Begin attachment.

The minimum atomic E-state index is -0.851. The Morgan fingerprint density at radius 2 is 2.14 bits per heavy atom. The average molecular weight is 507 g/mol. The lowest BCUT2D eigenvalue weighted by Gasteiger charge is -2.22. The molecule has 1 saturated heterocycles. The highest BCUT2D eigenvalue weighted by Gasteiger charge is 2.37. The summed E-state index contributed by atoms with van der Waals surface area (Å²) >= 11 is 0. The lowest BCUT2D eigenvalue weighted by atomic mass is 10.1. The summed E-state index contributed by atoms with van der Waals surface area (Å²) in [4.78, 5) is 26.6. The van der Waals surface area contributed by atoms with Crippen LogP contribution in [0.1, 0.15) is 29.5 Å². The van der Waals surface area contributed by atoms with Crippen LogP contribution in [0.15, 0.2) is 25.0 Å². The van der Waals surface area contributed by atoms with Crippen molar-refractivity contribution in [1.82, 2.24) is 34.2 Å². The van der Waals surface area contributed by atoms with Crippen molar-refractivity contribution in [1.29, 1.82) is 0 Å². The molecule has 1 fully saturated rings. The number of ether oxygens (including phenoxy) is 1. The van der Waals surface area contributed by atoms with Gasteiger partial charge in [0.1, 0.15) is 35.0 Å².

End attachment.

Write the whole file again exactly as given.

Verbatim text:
The minimum atomic E-state index is -0.851. The Morgan fingerprint density at radius 2 is 2.14 bits per heavy atom. The average molecular weight is 507 g/mol. The lowest BCUT2D eigenvalue weighted by Gasteiger charge is -2.22. The molecule has 1 saturated heterocycles. The highest BCUT2D eigenvalue weighted by Gasteiger charge is 2.37. The summed E-state index contributed by atoms with van der Waals surface area (Å²) >= 11 is 0. The lowest BCUT2D eigenvalue weighted by atomic mass is 10.1. The summed E-state index contributed by atoms with van der Waals surface area (Å²) in [4.78, 5) is 26.6. The van der Waals surface area contributed by atoms with Crippen LogP contribution in [0.1, 0.15) is 29.5 Å². The van der Waals surface area contributed by atoms with Crippen LogP contribution in [0.15, 0.2) is 25.0 Å². The van der Waals surface area contributed by atoms with Crippen molar-refractivity contribution in [1.82, 2.24) is 34.2 Å². The van der Waals surface area contributed by atoms with Crippen molar-refractivity contribution in [1.29, 1.82) is 0 Å². The molecule has 1 fully saturated rings. The number of ether oxygens (including phenoxy) is 1. The van der Waals surface area contributed by atoms with Gasteiger partial charge in [0.1, 0.15) is 35.0 Å².